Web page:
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From the Editor

From the Editor

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Fifty years ago, a Russian-born biochemist with mutton-chop sideburns and an intense fear of flying visited the World’s Fair in Queens, New York. Inspired by a General Electric pavilion filled with modern electric gadgets, he typed up an article predicting what the world would be like in 2014. Among his many astonishing prognostications were the elements of electric coffeemakers, microwave ovens, cellphones, Skype, driverless cars and artificial meat.

It should come as no surprise that this prophet was a science fiction writer, a novelist named Isaak Yudovich Ozimov, better known as Isaac Asimov. Ever since Jules Verne and H.G. Wells, science fiction writers have been conjuring up possible futures for us—and for scientists and engineers, who are often sci-fi fans as teenagers—to build.

We now live in a science fiction world, a time beyond 1984 and 2001 when many far-fetched inventions have come true, and the time between imagination and actualization is shrinking every year. No idea is too sci-fi anymore—there are people right now tackling everything from raising extinct animals from the dead to teleportation to tribbles.

In this issue, we peer into the future that is being constructed for us. We’ve chosen a fearless leader for this time-travel trip: Sir Patrick Stewart, a.k.a. Capt. Jean-Luc Picard of “Star Trek” and Professor Xavier of the X-Men (“Command Performance”). We follow with stories on a tricorder that would have made “Bones” less grumpy (“Inventing the Real McCoy” ); daily life in a globally warmed world (“Hot Enough for You?”); and our own Smithsonian-Pew poll on Americans attitudes about the future.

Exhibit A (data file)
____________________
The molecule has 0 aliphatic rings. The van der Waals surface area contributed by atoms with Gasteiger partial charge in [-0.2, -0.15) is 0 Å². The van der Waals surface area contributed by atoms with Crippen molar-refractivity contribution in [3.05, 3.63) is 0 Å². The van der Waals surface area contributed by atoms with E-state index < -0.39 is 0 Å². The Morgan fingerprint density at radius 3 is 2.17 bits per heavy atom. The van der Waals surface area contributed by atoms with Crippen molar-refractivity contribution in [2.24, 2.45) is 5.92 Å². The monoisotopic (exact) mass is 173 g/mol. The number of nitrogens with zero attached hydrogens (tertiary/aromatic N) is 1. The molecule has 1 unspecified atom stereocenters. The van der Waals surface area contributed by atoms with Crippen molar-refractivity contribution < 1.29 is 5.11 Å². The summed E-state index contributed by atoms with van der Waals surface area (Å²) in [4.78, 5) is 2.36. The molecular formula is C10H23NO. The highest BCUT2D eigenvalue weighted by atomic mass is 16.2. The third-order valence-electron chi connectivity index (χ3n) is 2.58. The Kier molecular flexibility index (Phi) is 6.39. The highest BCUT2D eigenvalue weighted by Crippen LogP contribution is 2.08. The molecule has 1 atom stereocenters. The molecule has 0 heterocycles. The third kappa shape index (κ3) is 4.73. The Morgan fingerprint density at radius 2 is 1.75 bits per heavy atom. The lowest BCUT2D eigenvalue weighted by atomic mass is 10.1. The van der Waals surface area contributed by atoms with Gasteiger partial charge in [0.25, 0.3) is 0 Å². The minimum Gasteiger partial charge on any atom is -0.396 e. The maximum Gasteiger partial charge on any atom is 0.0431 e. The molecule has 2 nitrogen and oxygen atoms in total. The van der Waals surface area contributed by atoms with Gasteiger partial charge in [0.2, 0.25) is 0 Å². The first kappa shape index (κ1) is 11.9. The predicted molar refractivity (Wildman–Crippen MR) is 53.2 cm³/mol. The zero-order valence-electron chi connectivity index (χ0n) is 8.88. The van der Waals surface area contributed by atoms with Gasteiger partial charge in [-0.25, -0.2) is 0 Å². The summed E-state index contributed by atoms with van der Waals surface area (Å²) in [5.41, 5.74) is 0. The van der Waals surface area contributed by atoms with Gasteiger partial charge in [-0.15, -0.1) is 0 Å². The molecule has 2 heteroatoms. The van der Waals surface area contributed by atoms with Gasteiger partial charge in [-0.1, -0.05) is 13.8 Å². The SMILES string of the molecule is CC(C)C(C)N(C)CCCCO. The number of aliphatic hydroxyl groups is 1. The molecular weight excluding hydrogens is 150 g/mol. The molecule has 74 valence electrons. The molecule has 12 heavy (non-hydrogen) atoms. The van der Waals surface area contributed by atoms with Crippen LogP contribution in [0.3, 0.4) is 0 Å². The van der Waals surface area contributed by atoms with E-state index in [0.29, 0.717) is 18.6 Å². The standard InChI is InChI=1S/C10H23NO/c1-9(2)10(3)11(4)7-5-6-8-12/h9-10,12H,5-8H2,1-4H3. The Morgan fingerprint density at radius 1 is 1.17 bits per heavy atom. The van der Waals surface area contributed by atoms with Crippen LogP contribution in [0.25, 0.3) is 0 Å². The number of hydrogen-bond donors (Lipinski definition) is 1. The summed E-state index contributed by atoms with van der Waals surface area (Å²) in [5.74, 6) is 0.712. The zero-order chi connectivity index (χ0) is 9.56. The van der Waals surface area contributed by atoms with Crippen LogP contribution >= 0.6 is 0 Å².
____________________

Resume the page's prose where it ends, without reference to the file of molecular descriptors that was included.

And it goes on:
We are celebrating this issue with a big event May 16-18, our second annual “Future Is Here” festival (details at Smithsonian.com/future). A starry lineup of speakers will unveil the cutting edge of their fields, including exo-planet seeker Sara Seager (“Signs of Life”), de-extinction expert Stewart Brand, Google moonshot leader Rich DeVaul, George Takei (“Star Trek’s” Sulu), and physicist Brian Greene (“Listening to the Big Bang”). On May 17, Patrick Stewart will host the D.C. premiere of his new film, X-Men: Days of Future Past.

In our own most recent past, our April issue, we published a column by the Secretary of the Smithsonian, G. Wayne Clough, that was a perfect combination of future and past. Dr. Clough, who will be retiring in 2015, wrote eloquently about looking forward to revisiting his rural childhood hometown of Douglas, Georgia.

Dr. Clough has written more than 60 columns for the magazine, covering his own work and the vast reach of the Smithsonian Institution. It’s been a great run and difficult to say goodbye. But there are now so many other sources of information on the SI, including our thriving website, Smithsonian.com, that we’ve decided to discontinue the From the Castle column. I can’t imagine a better one to end on.

Michael Caruso
Editor in Chief
Michael@si.edu

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